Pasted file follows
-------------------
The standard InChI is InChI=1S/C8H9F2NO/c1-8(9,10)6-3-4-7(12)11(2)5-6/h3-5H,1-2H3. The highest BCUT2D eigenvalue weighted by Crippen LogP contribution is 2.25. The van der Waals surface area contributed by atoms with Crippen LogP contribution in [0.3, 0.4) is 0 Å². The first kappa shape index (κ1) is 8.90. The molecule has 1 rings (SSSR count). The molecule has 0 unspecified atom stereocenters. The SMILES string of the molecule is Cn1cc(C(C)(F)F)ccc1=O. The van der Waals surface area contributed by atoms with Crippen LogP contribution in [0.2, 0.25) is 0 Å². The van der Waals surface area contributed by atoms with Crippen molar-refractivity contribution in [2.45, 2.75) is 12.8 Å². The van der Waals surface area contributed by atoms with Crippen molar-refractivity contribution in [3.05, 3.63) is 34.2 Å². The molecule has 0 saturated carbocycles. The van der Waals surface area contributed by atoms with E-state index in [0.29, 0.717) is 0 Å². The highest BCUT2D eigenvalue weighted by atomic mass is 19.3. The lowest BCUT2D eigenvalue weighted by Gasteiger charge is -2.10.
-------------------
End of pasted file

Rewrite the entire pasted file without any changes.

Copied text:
The standard InChI is InChI=1S/C8H9F2NO/c1-8(9,10)6-3-4-7(12)11(2)5-6/h3-5H,1-2H3. The highest BCUT2D eigenvalue weighted by Crippen LogP contribution is 2.25. The van der Waals surface area contributed by atoms with Crippen LogP contribution in [0.3, 0.4) is 0 Å². The first kappa shape index (κ1) is 8.90. The molecule has 1 rings (SSSR count). The molecule has 0 unspecified atom stereocenters. The SMILES string of the molecule is Cn1cc(C(C)(F)F)ccc1=O. The van der Waals surface area contributed by atoms with Crippen LogP contribution in [0.2, 0.25) is 0 Å². The van der Waals surface area contributed by atoms with Crippen molar-refractivity contribution in [2.45, 2.75) is 12.8 Å². The van der Waals surface area contributed by atoms with Crippen molar-refractivity contribution in [3.05, 3.63) is 34.2 Å². The molecule has 0 saturated carbocycles. The van der Waals surface area contributed by atoms with E-state index in [0.29, 0.717) is 0 Å². The highest BCUT2D eigenvalue weighted by atomic mass is 19.3. The lowest BCUT2D eigenvalue weighted by Gasteiger charge is -2.10.